Past performance is no guarantee of future results. Indices are unmanaged and cannot be invested into directly. N/A means not applicable.

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A Bump in the Road?​

A Bump in the Road?​

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* This newsletter and commentary expressed should not be construed as investment advice.
* Government bonds and Treasury Bills are guaranteed by the U.S. government as to the timely payment of principal and interest and, if held to maturity, offer a fixed rate of return and fixed principal value.  However, the value of fund shares is not guaranteed and will fluctuate.
* Corporate bonds are considered higher risk than government bonds but normally offer a higher yield and are subject to market, interest rate and credit risk as well as additional risks based on the quality of issuer coupon rate, price, yield, maturity, and redemption features.
* The Standard & Poor’s 500 (S&P 500) is an unmanaged group of securities considered to be representative of the stock market in general. You cannot invest directly in this index.
* All indexes referenced are unmanaged. The volatility of indexes could be materially different from that of a client’s portfolio. Unmanaged index returns do not reflect fees, expenses, or sales charges. Index performance is not indicative of the performance of any investment. You cannot invest directly in an index.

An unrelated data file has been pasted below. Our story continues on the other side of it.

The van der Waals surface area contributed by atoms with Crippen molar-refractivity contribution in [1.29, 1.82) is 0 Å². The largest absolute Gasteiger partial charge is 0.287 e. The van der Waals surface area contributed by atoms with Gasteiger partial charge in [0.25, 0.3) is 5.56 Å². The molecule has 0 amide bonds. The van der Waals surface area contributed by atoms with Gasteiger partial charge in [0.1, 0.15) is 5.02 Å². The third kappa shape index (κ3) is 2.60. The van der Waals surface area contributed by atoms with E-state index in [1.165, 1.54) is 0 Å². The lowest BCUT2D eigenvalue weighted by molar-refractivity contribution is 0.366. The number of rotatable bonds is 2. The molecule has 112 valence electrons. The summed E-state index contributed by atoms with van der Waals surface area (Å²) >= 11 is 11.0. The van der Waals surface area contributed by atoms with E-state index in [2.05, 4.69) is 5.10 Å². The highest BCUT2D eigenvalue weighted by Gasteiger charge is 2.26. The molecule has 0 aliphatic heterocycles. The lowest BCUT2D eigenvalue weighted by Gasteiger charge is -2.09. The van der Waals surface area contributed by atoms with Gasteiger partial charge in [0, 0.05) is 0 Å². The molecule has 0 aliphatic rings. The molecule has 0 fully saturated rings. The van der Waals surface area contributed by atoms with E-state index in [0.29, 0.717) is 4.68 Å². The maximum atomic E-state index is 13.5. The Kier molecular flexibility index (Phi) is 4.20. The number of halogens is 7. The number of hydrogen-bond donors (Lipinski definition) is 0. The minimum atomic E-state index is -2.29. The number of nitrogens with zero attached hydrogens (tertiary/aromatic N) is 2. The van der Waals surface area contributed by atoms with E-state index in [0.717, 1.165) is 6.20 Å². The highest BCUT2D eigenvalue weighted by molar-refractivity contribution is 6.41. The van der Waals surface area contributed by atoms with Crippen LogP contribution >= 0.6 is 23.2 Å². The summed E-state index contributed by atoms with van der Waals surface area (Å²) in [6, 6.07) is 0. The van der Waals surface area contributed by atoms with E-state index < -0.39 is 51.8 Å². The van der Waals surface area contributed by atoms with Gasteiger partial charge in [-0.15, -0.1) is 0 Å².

* The Dow Jones Global ex-U.S. Index covers approximately 95% of the market capitalization of the 45 developed and emerging countries included in the Index.
* The 10-year Treasury Note represents debt owed by the United States Treasury to the public. Since the U.S. Government is seen as a risk-free borrower, investors use the 10-year Treasury Note as a benchmark for the long-term bond market.
* Gold represents the afternoon gold price as reported by the London Bullion Market Association. The gold price is set twice daily by the London Gold Fixing Company at 10:30 and 15:00 and is expressed in U.S. dollars per fine troy ounce.
* The Bloomberg Commodity Index is designed to be a highly liquid and diversified benchmark for the commodity futures market. The Index is composed of futures contracts on 19 physical commodities and was launched on July 14, 1998.
* The DJ Equity All REIT Total Return Index measures the total return performance of the equity subcategory of the Real Estate Investment Trust (REIT) industry as calculated by Dow Jones.
* The Dow Jones Industrial Average (DJIA), commonly known as “The Dow,” is an index representing 30 stock of companies maintained and reviewed by the editors of The Wall Street Journal.